They talk about ER wait time guarantees, making the CEOs accountable if their hospitals miss their targets, but I saw nothing on surgery wait times.
As for home health care, they will “give home care users more dignity, more flexibility and more say in determining where they acquire these important services. They will be able to choose to stay with the provider they have now, or pick a new government funded home care provider who better meets their individual needs.” Being able to choose is wonderful, but choice is not my issue. The people who were sent to me have been very good and the one bean-head I got was quickly hauled back and replaced with someone with a brain and compassion. No, the problem we patients have is actually getting the service. I gather from this that the PCs don’t intend to restore funding, and the redirected funds from LHINs may be totally inadequate as they will also go to hospitals – those buck suckers of the health care system.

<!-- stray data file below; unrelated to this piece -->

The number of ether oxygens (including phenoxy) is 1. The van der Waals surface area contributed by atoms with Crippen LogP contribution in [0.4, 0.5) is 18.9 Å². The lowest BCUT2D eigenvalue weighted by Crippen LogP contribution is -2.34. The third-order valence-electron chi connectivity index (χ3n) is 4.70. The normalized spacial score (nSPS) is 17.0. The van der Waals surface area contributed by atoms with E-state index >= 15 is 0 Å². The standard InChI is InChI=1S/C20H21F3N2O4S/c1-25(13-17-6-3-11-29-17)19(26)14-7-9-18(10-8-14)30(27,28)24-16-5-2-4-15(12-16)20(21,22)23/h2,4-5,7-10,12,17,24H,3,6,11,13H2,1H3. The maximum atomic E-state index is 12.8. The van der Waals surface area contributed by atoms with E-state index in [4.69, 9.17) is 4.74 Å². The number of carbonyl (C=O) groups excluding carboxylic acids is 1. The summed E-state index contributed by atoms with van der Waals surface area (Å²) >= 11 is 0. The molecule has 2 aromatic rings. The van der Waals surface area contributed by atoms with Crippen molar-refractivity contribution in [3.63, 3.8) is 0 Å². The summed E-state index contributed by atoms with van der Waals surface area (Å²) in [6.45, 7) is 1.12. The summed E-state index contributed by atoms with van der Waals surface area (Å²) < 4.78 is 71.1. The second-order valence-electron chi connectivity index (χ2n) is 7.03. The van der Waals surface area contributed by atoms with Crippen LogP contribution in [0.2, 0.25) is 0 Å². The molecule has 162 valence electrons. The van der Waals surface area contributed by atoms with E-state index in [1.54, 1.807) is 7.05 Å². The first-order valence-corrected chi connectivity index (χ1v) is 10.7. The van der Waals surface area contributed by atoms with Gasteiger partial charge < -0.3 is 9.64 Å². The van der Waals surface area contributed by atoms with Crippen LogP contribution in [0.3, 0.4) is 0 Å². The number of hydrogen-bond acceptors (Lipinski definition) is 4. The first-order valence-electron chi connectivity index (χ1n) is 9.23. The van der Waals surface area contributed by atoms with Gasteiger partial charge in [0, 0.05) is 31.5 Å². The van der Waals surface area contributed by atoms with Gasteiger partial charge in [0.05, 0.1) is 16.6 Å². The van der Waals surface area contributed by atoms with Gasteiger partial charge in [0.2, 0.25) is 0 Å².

The Ontario NDP led by Andrea Horwath will scrap the LHINs and will “replace them with effective local decision-making,” whatever the latter part means.
They will cut ER, home care, and long term care wait times. Nothing on surgery wait times though.
As for home care:
“We will help those who need healthcare services at home by funding an additional one million hours of home care, over four years, and eliminating the waiting list for home care.
However, we won’t just throw money at the problem. Under the existing privatized home care model, as much as thirty percent of home care dollars are spent administering private contracts instead of providing care. That money needs to be invested in the women and men who do the work providing support to people in need, not on private health deals.”